Motorcycle News (UK) - - Sport - By Jonathan Pear­son MCN CON­TRIB­U­TOR

Martin Lampkin has died, aged 65. He was truly a larger-than-life char­ac­ter in the sport of tri­als and the wider mo­tor­cy­cling com­mu­nity.

Nick­named ‘Big Mart’, his ca­reer in tri­als spanned a pe­riod of great change in the sport as it evolved from Euro­pean to World sta­tus, and he was in­deed the first ever FIM World Tri­als Cham­pion in 1975.

In his ca­reer Lampkin will be best re­mem­bered for bat­tles with long­time ri­vals Mal­colm Rath­mell and Yrjo Ves­ter­i­nen as well as spear­head­ing the equally leg­endary Bul­taco tri­als bikes.

Martin’s hey­day was dur­ing the 1970s and early 80s when he notched up a Euro­pean and World ti­tle, three Bri­tish tri­als cham­pi­onships, three con­sec­u­tive Scot­tish Six Days Tri­als and four Scott tri­als.

Brothers Arthur and Sid (Alan) Lampkin were equally well-known to many TV view­ers, in­deed the Lampkin name be­came syn­ony­mous with off-road mo­tor­cy­cling and the sport of tri­als at a time when Bri­tish TV af­forded Satur­day af­ter­noon air­time to off-road sport.

Be­yond his own ca­reer, he main­tained his pres­ence in the world of tri­als sup­port­ing his el­dest son, Dougie. With the ever-present Lampkin de­ter­mi­na­tion, Dougie went on to notch up 12 world ti­tles with his fa­ther at his back wheel.

Lampkin’s im­pact on mo­tor­cy­cling was far-reach­ing be­cause of his char­ac­ter and his warmth. For those within the tri­als sport­ing com­mu­nity it was hard not to feel part of the ex­tended fam­ily be­cause he was such an in­te­gral part of it. Leg­endary comes too eas­ily at these times but Lampkin was truly a leg­end in his own life­time with a ready and wry smile, a dry wit and warm heart. He will be sorely missed.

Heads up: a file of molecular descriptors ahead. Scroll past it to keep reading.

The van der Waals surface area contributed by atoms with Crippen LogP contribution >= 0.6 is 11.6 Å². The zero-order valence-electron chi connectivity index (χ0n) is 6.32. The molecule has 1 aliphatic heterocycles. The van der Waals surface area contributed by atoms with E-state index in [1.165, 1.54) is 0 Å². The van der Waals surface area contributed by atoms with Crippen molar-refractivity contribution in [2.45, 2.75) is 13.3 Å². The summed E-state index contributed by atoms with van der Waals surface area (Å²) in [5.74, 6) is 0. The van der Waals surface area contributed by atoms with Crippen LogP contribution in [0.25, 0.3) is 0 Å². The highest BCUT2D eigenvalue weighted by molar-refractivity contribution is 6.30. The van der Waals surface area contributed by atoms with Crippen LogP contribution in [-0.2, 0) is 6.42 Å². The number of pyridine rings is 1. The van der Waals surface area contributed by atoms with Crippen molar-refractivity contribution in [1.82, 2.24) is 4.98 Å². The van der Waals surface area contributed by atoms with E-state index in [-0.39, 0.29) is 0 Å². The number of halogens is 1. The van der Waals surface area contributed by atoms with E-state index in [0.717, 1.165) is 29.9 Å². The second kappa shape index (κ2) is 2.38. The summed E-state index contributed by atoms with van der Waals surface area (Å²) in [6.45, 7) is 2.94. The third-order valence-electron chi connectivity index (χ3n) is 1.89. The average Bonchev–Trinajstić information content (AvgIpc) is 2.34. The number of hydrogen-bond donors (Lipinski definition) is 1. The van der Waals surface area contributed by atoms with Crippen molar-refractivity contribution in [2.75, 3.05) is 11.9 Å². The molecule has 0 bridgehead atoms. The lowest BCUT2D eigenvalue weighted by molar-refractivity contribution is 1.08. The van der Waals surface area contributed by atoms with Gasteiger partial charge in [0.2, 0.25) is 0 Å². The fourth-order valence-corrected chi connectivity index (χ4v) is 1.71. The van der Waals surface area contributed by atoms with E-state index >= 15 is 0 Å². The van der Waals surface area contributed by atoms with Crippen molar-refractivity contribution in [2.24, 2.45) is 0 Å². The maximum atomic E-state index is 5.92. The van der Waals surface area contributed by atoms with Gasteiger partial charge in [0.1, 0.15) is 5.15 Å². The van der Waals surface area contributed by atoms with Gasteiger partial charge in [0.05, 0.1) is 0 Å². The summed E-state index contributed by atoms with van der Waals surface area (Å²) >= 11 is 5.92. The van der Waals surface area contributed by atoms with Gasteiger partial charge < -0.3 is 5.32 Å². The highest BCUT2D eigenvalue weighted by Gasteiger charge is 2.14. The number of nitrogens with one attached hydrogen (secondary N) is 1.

for a long time now. It feels like we need to make a step now.”

De­spite win­ning the first three races of the year, the sea­son looks to be get­ting tougher for Rea – and it’s not just the Du­catis he is up against.

Sykes’ re­cov­ery from his poor start at round one in Aus­tralia started with a win in Thai­land, and car­ried on in Aragon with a sec­ond and third place. And he’s a lot hap­pier with his 2016 bike than team-mate Rea, al­though he agrees that Kawasaki need to find more to keep Davies and Du­cati at bay.

“The bike is con­sid­er­ably bet­ter for me this year,” con­firmed Sykes. “It is also bet­ter for Jonathan and other Kawasaki riders but it is still not my sweet girl­friend from 2013. We will keep work­ing hard to im­prove.

“If we get a pack­age that helps us ex­tend tyre life I can fight on the first lap and the last lap. Don’t get me wrong, I still can­not reach my full po­ten­tial and it’s clear that Chaz’s bike has en­abled him to show­case his ta­lent more. That is some­thing we need to look at.”

Rea, who was un­happy with Sykes at the last round in Thai­land af­ter he lost a seem­ingly cer­tain win to his team­mate af­ter a very ag­gres­sive move, was not as wor­ried about fin­ish­ing third to Sykes in race two on this oc­ca­sion. He was far more frus­trated with fin­ish­ing so far be­hind Davies.

‘When Chaz passed Tom on the straight, he re­ally

passed him!’

Bur­rows En­gi­neer­ing team-mates Derek Sheils and Malachi Mitchell-thomas Pick­ing up where he left off last year, Laverty is set­ting the BSB pace ‘Big Mart’ Lampkin be­came the first FIM World Tri­als cham­pion in 1975 MCN ex­tends con­do­lences to Martin’s wif

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